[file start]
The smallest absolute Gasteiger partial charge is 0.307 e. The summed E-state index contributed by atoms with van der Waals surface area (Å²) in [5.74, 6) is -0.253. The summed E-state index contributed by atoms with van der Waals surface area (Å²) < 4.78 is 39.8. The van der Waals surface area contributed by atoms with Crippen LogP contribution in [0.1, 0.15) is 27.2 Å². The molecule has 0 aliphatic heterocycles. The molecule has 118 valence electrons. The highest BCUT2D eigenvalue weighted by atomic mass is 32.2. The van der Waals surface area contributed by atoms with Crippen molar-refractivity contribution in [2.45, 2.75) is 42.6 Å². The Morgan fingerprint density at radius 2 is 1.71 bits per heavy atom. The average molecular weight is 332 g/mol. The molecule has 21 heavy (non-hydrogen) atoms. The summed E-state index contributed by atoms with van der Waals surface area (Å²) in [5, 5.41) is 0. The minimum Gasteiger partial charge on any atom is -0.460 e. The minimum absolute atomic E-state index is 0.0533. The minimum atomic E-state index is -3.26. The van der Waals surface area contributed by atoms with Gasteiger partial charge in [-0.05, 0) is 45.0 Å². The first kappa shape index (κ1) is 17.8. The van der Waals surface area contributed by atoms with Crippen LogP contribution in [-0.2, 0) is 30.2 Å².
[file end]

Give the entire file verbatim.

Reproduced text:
The smallest absolute Gasteiger partial charge is 0.307 e. The summed E-state index contributed by atoms with van der Waals surface area (Å²) in [5.74, 6) is -0.253. The summed E-state index contributed by atoms with van der Waals surface area (Å²) < 4.78 is 39.8. The van der Waals surface area contributed by atoms with Crippen LogP contribution in [0.1, 0.15) is 27.2 Å². The molecule has 0 aliphatic heterocycles. The molecule has 118 valence electrons. The highest BCUT2D eigenvalue weighted by atomic mass is 32.2. The van der Waals surface area contributed by atoms with Crippen molar-refractivity contribution in [2.45, 2.75) is 42.6 Å². The Morgan fingerprint density at radius 2 is 1.71 bits per heavy atom. The average molecular weight is 332 g/mol. The molecule has 21 heavy (non-hydrogen) atoms. The summed E-state index contributed by atoms with van der Waals surface area (Å²) in [5, 5.41) is 0. The minimum Gasteiger partial charge on any atom is -0.460 e. The minimum absolute atomic E-state index is 0.0533. The minimum atomic E-state index is -3.26. The van der Waals surface area contributed by atoms with Gasteiger partial charge in [-0.05, 0) is 45.0 Å². The first kappa shape index (κ1) is 17.8. The van der Waals surface area contributed by atoms with Crippen LogP contribution in [-0.2, 0) is 30.2 Å².